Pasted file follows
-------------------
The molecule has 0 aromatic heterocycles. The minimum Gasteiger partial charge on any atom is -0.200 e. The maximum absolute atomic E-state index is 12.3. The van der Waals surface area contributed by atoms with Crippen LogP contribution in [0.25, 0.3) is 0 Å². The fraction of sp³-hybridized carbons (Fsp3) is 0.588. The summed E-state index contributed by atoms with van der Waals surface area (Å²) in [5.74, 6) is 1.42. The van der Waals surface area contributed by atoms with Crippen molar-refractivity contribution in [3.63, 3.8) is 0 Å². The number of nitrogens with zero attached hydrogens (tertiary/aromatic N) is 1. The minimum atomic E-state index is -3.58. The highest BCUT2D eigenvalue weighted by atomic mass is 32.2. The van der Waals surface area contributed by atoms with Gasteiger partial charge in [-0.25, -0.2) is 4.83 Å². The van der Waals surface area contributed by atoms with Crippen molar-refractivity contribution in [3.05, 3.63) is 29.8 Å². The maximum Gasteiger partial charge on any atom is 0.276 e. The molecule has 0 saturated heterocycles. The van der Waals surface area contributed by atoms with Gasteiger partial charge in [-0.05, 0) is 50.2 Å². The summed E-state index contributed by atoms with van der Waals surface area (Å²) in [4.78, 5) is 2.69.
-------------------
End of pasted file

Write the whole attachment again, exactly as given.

The molecule has 0 aromatic heterocycles. The minimum Gasteiger partial charge on any atom is -0.200 e. The maximum absolute atomic E-state index is 12.3. The van der Waals surface area contributed by atoms with Crippen LogP contribution in [0.25, 0.3) is 0 Å². The fraction of sp³-hybridized carbons (Fsp3) is 0.588. The summed E-state index contributed by atoms with van der Waals surface area (Å²) in [5.74, 6) is 1.42. The van der Waals surface area contributed by atoms with Crippen molar-refractivity contribution in [3.63, 3.8) is 0 Å². The number of nitrogens with zero attached hydrogens (tertiary/aromatic N) is 1. The minimum atomic E-state index is -3.58. The highest BCUT2D eigenvalue weighted by atomic mass is 32.2. The van der Waals surface area contributed by atoms with Gasteiger partial charge in [-0.25, -0.2) is 4.83 Å². The van der Waals surface area contributed by atoms with Crippen molar-refractivity contribution in [3.05, 3.63) is 29.8 Å². The maximum Gasteiger partial charge on any atom is 0.276 e. The molecule has 0 saturated heterocycles. The van der Waals surface area contributed by atoms with Gasteiger partial charge in [-0.05, 0) is 50.2 Å². The summed E-state index contributed by atoms with van der Waals surface area (Å²) in [4.78, 5) is 2.69.